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Environmental reflections of native peoples’ health in the sub-arctic russia based on micro-elements

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dc.title Environmental reflections of native peoples’ health in the sub-arctic russia based on micro-elements en
dc.contributor.author Chlachula, Jiří
dc.contributor.author Lugovaya, Elena Alexandrovna
dc.relation.ispartof International Multidisciplinary Scientific GeoConference Surveying Geology and Mining Ecology Management, SGEM
dc.identifier.issn 1314-2704 Scopus Sources, Sherpa/RoMEO, JCR
dc.date.issued 2018
utb.relation.volume 18
utb.relation.issue 5.2
dc.citation.spage 371
dc.citation.epage 378
dc.event.title 18th International Multidisciplinary Scientific Geoconference, SGEM 2018
dc.event.location Albena Resort & SPA
utb.event.state-en Bulgaria
utb.event.state-cs Bulharsko
dc.event.sdate 2018-07-02
dc.event.edate 2018-07-08
dc.type conferenceObject
dc.language.iso en
dc.publisher International Multidisciplinary Scientific Geoconference
dc.identifier.doi 10.5593/sgem2018/5.2/S20.050
dc.subject Geoenvironmental pollution en
dc.subject Health en
dc.subject Micro-elements en
dc.subject Natives en
dc.subject North Siberia en
dc.description.abstract Natural environment plays the principal role in the physical as well as socio-cultural adjustment of past and present human populations as evidenced by anthropological and material culture records. This is well-observed particularly among the aboriginal nations occupying intermittently pristine northern territories absent of major human migrations, ethnical gene-flows and associated historical inter-cultural exchanges. Specific natural factors linked to regional climate and geography, persisting for a certain time span, may significantly affect the ways of adaptations among the northern communities as attested by the (pre-)historic archaeological and ethnographical archives. Biological changes and cultural accommodation related to and triggered by (sub-)recent natural transformations are also reflected in the human organism/peoples’ health. This environmentally-imposed mechanism is considered to modify the morpho-functional biological characteristics of the northern (sub-)Arctic aboriginal/native people of Siberia and the extreme North-East Asia, responding to the presently acting natural shifts and the industrial ecology impacts. The area of the northern Siberia provides a unique opportunity for actualistic studies and multi-proxy assessment of these processes currently observed among the indigenous nations in respect to the geographical isolation of their natural settlement habitat and the specific environmental (climatic, relief and biotic) conditions. Trace elements in human tissue represent a unique and most informative tool for evaluation of an overall health status of a particular population group and detect potential negative/positive trends in the present-day geo-environmental adaptations. The documented regional and ethnic differences in the (bio-)microelement concentration values among the studied native residents of the (sub-)Arctic Russia (the Khanty-Mansiyskiy District, the Yamalo-Nenetskiy District, the Taimyr District and the Chukotka/Magadan District) are interpreted to reflect the present ecology pressure, but also the particularity of the local biogeochemical profiles and a specific, genetically determined mineral metabolism. Anthropogenically-triggered affects of the high-Arctic pollution by various technogene toxic wastes causing contamination of the traditional food resources together with ongoing permafrost degradation and a long-term stress to the human organism due to severe, strongly continental conditions with deficiency of diversity of diet and healthy nutrition, among other, are seen as the main negative factors. The present investigation results suggest that the micro-element shifts in human organism occur due to the current changes in habitation environments, specific ethnic biological predispositions in mineral element metabolism and a long-term physical exposure to ecologically polluted settings. © SGEM2018. en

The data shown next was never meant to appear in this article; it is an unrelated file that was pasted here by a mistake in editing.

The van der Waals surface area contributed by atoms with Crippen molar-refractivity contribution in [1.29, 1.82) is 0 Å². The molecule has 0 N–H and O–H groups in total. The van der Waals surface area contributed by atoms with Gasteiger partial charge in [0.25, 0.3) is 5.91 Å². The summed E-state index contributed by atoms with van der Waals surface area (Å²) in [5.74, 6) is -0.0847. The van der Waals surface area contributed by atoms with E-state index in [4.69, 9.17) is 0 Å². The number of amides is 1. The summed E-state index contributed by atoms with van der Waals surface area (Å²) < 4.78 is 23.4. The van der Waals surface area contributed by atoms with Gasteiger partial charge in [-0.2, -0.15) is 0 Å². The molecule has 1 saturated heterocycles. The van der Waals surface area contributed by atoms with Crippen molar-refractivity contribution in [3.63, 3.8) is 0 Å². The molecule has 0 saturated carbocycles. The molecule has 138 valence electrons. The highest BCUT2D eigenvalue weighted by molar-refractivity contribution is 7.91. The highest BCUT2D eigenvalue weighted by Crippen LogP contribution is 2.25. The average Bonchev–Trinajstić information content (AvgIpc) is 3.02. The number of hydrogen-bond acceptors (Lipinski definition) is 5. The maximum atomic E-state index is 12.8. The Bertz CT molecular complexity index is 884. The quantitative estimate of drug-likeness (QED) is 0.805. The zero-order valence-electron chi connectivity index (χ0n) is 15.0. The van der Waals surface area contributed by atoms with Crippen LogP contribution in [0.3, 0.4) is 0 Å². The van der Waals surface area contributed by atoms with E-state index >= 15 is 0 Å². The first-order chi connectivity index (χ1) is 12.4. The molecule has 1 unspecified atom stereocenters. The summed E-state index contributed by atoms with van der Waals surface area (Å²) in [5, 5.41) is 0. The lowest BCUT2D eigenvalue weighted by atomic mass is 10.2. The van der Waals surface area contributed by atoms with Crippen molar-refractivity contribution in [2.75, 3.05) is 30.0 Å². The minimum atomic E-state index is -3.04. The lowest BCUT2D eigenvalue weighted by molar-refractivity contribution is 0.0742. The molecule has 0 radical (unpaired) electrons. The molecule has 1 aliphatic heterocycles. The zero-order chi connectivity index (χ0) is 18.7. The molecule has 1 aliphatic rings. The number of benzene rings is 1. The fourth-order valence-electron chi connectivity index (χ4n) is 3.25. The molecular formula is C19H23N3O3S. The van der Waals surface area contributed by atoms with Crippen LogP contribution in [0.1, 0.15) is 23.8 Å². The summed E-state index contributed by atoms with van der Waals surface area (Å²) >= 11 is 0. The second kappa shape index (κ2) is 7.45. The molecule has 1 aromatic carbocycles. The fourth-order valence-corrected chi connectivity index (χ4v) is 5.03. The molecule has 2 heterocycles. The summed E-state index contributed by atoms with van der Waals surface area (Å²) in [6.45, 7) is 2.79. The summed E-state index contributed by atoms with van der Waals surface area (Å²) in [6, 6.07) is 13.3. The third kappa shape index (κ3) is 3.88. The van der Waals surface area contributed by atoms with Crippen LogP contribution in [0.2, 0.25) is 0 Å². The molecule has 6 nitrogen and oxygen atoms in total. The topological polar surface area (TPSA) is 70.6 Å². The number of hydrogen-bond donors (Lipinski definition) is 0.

utb.faculty Faculty of Logistics and Crisis Management
dc.identifier.uri http://hdl.handle.net/10563/1008410
utb.identifier.obdid 43879221
utb.identifier.scopus 2-s2.0-85053206861
utb.source d-scopus
dc.date.accessioned 2019-01-31T08:59:00Z
dc.date.available 2019-01-31T08:59:00Z
utb.contributor.internalauthor Chlachula, Jiří
utb.contributor.internalauthor Lugovaya, Elena Alexandrovna
utb.fulltext.affiliation Jiri Chlachula 1-2, Elena A. Lugovaya 3 1 Laboratory for Palaeoecology, Tomas Bata University in Zlin, Czech Republic; 2 Institute of Geoecology and Geoinformation, Adam Mickiewicz University, Poznan, Poland 3 Scientific Research Center «Arktika», the Far Eastern Branch RAS, Magadan, Russia
utb.fulltext.dates -
utb.scopus.affiliation Laboratory for Palaeoecology, Tomas Bata University in Zlin, Czech Republic; Institute of Geoecology and Geoinformation, Adam Mickiewicz University, Poznan, Poland; Scientific Research Center «Arktika», Far Eastern Branch RAS, Magadan, Russian Federation
utb.fulltext.ou Laboratory for Palaeoecology
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